THE LLOYD’S of London insurance market swung to a profit last year as the number of natural disasters fell worldwide.
Lloyd’s of London yesterday posted a £2.77bn profit for 2012, in spite of £10bn in claims including £1.4bn in the wake of Superstorm Sandy, making the storm that battered North America one of the costliest disasters in Lloyd’s history.
The gain compares to a £516m loss in the previous year, which was the second-worst performance in the market’s 325-year history.
“That’s a good performance showing disciplined underwriting, but in the business that we’re in, it will go up and down,” chairman John Nelson told City A.M. “Last year, in 2011, we had that coincidence of catastrophes in Australia, New Zealand, Thailand, Japan and North America. This year has been more normal – there’s been a normal pattern of catastrophes.”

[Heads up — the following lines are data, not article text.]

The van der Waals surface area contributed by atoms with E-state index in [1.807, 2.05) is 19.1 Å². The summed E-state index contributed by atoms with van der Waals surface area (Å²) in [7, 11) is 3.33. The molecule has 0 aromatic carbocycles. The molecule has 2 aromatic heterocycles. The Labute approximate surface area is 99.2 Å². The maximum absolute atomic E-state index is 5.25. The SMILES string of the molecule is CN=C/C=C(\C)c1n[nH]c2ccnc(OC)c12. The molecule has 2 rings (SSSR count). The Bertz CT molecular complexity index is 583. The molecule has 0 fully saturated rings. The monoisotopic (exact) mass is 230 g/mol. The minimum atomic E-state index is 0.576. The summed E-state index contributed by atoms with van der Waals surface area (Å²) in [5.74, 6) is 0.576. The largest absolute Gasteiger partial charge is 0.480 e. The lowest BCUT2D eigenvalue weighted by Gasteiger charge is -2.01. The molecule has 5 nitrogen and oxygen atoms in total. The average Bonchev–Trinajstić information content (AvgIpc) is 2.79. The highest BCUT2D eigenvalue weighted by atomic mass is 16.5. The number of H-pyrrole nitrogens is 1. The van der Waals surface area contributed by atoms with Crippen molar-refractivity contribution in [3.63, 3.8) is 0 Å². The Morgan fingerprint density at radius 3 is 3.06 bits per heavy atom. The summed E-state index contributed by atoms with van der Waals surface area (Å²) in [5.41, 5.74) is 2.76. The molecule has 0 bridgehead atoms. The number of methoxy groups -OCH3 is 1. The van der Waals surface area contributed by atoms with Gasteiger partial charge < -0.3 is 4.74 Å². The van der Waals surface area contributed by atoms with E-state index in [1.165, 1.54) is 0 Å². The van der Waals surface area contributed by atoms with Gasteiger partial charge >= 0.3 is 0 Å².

The firm, which oversees the face-to-face underwriting market in which almost 100 syndicates cover risk, saw gross written premium income hit a record £25.5bn in the year. This increase included favourable currency movements as well as an average three per cent rise in rates.
Lloyd’s paid out 91.1 per cent of its premiums in claims, an improvement on its 106.8 per cent combined ratio in the previous year.
Calmer global markets meant the group’s investment return rose to £1.3bn for the year, and its central fund, which is used to pay claims that cannot be met by Lloyd’s members, grew four per cent to £2.5bn.
Nelson said the firm was making progress on its goal to become an insurance hub for new markets.